Early Chola Temples

by S. R. Balasubrahmanyam | 1960 | 105,501 words

This volume of Chola Temples covers Parantaka I to Rajaraja I in the timeframe A.D. 907-985. The Cholas of Southern India left a remarkable stamp in the history of Indian architecture and sculpture. Besides that, the Chola dynasty was a successful ruling dynasty even conquering overseas regions....

Temples in Tirukkalavur (Tirukkarugavur)

Tirukkalavur The temple of Tirukkarugavur dates back at least (Tirukkaru- to the days of the Devaram hymnists Appar and gavur) Sambandar, of the 7th century a.d. The Moon and the Constellations are said to have worshipped the Lord of this place. The local legends mention the succour given by Him to a child in the womb of a helpless woman. Hence the name of Tiruk-karu-kavur, the abode of One Who saved a child still in the mother’s womb.

Madhuvanesvara (Mullaivanesvara) temple

The present temple dates back to at least the time of Parantaka I. His earliest inscription here is that of the 14th year (‘Madirai-konda Parakesari’: 36 of 1910). It refers to a gift of land for a lamp by Samundan Murti to the Mahadevar of Tirukkarugavur, situated near Tirukkudamukku (Kumbakonam) and a devadana in Pamburnadu on the north bank of the Kaveri. Among the boundaries of the donated land, there is mention of a channel of the Kaveri called Utpalaru, a branch or drainage channel of the main river.

The next inscription to be considered is A.R. no. 35 of 1910. It begins with the third year of Parakesari and ends abruptly. In continuation thereof, there is an inscription of the 16th year of Parakesari. H. Krishna Sastri was inclined to attribute it to either Parantaka I or Uttama Chola (the latter in view of the absence of the epithet ‘Madurai-konda’). But the inscription is marked with pullis throughout, as in the inscription of the 14th year of Parantaka I above. Hence it can be safely attributed to Parantaka I. It registers a sale of land by the General Assembly of the village (Mulap-Perumakkal)for the maintenance of a lamp in the temple. One of his 27th year (42 of 1910) refers to a list of lands owned by the temples of Mahadevar, Kala Pidari and Mahavishnu in this village called Palk-Karugavur.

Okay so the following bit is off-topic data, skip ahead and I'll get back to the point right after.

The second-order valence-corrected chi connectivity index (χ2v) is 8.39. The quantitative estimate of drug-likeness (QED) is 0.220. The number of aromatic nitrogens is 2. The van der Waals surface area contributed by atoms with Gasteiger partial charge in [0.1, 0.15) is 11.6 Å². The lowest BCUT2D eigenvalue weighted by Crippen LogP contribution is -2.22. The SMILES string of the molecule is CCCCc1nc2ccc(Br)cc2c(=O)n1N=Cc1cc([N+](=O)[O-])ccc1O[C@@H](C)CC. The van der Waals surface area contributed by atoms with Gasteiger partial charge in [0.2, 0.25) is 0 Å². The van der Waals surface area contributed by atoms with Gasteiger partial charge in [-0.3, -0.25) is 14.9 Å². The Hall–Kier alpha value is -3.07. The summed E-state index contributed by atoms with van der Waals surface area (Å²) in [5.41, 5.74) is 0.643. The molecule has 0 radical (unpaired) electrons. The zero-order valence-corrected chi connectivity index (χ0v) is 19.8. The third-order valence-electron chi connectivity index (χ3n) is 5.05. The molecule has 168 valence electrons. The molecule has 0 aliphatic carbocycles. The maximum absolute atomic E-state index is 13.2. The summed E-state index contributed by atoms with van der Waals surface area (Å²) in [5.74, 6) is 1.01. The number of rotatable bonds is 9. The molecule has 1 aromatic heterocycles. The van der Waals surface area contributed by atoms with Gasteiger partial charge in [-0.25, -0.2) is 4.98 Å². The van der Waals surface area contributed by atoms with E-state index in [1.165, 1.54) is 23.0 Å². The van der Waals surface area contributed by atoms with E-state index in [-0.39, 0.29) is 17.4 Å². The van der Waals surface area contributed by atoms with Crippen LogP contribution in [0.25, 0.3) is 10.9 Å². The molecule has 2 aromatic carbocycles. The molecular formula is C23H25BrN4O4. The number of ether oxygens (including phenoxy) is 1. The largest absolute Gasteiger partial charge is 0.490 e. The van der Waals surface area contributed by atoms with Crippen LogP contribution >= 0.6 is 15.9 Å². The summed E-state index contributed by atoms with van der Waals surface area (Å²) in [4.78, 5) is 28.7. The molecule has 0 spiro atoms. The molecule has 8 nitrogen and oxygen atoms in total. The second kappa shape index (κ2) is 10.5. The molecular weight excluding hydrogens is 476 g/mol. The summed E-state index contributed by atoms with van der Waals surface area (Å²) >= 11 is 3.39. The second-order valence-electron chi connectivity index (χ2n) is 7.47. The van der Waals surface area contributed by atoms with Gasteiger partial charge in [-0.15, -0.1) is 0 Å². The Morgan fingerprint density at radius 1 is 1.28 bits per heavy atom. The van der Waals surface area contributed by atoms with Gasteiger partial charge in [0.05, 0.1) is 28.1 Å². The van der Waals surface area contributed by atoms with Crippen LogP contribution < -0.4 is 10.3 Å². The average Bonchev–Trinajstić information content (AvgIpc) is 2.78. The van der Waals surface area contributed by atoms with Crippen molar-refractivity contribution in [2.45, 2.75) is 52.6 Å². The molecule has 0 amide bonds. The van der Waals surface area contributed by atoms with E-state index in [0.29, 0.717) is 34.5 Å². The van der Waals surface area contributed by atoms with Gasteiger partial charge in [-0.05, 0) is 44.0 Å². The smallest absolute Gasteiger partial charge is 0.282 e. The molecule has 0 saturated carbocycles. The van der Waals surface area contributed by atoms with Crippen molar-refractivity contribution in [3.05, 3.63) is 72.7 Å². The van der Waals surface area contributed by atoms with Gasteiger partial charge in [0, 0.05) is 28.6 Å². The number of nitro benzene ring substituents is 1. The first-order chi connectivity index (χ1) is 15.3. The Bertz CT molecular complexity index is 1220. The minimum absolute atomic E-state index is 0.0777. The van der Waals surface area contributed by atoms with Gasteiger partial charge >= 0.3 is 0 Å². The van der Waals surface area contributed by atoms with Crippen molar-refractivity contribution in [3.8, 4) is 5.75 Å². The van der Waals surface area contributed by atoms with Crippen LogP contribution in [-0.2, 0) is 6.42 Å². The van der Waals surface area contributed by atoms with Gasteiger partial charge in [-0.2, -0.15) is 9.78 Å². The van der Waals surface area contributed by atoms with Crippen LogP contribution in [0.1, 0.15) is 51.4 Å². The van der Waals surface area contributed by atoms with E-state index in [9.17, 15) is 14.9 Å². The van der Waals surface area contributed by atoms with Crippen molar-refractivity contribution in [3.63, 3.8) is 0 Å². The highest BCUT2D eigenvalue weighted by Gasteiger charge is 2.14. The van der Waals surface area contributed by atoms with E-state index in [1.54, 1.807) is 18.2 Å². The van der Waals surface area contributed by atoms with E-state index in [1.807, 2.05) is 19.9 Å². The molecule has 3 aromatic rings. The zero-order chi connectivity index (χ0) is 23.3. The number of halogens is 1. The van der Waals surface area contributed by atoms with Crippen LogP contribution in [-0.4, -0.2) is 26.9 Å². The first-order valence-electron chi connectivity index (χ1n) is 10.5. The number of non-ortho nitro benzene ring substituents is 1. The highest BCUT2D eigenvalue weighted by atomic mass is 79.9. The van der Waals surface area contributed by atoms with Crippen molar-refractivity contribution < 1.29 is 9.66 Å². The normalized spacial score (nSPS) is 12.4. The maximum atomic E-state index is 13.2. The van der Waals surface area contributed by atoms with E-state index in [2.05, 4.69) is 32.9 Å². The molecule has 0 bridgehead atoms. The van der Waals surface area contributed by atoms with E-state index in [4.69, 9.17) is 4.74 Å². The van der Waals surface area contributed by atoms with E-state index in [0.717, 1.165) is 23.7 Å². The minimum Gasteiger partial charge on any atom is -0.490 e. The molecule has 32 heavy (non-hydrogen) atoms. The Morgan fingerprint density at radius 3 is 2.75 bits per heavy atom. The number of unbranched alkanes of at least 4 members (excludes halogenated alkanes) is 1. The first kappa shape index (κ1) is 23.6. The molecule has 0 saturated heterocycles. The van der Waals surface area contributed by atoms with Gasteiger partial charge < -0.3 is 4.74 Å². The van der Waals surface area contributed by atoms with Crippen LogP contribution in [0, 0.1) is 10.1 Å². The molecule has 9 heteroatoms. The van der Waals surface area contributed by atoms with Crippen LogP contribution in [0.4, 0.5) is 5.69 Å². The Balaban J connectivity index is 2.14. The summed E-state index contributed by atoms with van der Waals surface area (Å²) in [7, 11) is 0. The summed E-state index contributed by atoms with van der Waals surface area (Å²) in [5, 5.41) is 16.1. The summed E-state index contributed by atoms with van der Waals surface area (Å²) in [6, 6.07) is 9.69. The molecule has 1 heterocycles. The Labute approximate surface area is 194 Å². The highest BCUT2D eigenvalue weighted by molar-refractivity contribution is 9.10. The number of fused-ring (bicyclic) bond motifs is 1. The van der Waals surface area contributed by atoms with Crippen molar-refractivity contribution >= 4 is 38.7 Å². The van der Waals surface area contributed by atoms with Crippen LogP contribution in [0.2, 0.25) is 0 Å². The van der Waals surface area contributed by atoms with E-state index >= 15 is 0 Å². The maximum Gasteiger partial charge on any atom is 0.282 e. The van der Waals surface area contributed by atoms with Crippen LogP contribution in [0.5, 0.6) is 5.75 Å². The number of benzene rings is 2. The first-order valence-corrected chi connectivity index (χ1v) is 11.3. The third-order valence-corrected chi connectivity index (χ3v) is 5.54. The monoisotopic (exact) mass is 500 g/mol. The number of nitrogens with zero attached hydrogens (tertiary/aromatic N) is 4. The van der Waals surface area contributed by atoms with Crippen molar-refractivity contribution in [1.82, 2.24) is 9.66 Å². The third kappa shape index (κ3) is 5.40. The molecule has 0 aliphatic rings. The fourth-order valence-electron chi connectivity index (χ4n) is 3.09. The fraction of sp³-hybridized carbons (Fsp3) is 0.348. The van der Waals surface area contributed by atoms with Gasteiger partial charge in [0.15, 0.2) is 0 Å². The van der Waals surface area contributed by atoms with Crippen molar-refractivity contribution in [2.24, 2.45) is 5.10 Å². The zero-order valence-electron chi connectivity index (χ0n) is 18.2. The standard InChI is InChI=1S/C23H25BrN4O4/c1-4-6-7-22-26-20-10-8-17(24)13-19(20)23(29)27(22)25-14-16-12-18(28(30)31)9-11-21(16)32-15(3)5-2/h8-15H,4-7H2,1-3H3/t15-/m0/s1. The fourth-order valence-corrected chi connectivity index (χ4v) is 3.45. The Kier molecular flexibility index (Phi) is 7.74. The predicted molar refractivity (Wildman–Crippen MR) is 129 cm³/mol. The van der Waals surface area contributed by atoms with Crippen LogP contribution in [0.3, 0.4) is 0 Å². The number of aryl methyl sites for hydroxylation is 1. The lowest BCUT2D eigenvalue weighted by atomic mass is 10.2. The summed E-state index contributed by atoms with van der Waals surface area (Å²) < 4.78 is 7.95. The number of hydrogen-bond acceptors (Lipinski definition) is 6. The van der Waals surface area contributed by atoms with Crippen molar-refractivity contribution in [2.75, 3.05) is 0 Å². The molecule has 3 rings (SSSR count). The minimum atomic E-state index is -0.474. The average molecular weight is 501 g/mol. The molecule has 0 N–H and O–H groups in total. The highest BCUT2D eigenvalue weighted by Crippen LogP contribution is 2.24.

Another inscription of his 39th year (37 of 1910) registers a gift by a maid-servant of the Queen Villavan Mahadeviyar. Other inscriptions relate to gifts for lamps, offerings and festivals.

There are three inscriptions of the 5th year of an unspecified Parakesari, who may be Aditya II or Uttama Chola, in view of the mention of the names of Koyil Mayilai alias Parantaka Muvendavelan and of Singan Kaliyan alias Uttama Chola Muvendavelan (45 and 46 of 1910). It may be added that the same donor figures also in an inscription of the 3rd year of Aditya II (‘Pandiyan talai-ko’) at Kumbakonam (230 of 1911).

The original temple consisted of the garbhagriha and the ardhamandapa. A mukhamandapa was added in the later Chola period. On the north side of this mandapa there is a shrine for Nataraja fashioned in the shape of a chariot. On either side of its gateway there are sculptures of Ganapati and Subrahmanyar in the places where dvarapalas are usually installed.

There are subshrines for Ganapati, Subrahmanyar and Chandesvara.

The prakara enclosing the main shrine and its adjuncts is enclosed by a madil with a gopuram in front of the sanctum. Further to the east is the main gopuram. On the northern side of the main shrine there is a separate Amman shrine which should be assigned to the later Chola period.

As already seen, the local inscriptions point to the existence, in the days of Parantaka I, of temples dedicated to Kala Pidari and to Vis h nu in addition to this Siva temple. The Siva temple itself might have been a foundation even of the days of Aditya I; one is led to hazard this conjecture because of the installation of Ardhanarisvara in the rear devakoshta of the temple, and it is rendered more plausible by the fact that the Mackenzie Manuscripts (“South Indian Temple Inscriptions”) contain, in addition to a few more Parakesari inscriptions (some of which might belong to Parantaka I 8th year, 644 and 646; 13th year, 645; 17th year, 647; 21st year, 649; and 23rd year, 648 of ibid., Vol. II, pp. 621 If.), eye-copies of four Rajakesari inscriptions, of the 17th, 18th, 21st and 24th years (respectively nos. 652, 653, 655 and 651 of ibid., Vol. II), which seem to be assignable only to Aditya I owing to their high regnal years (Pis. 51, 53 to 55)[1].

Footnotes and references:


The Government Epigraphist has been requested to have these inscriptions copied, and the results of a visit to this temple by officers of the Department are awaited.

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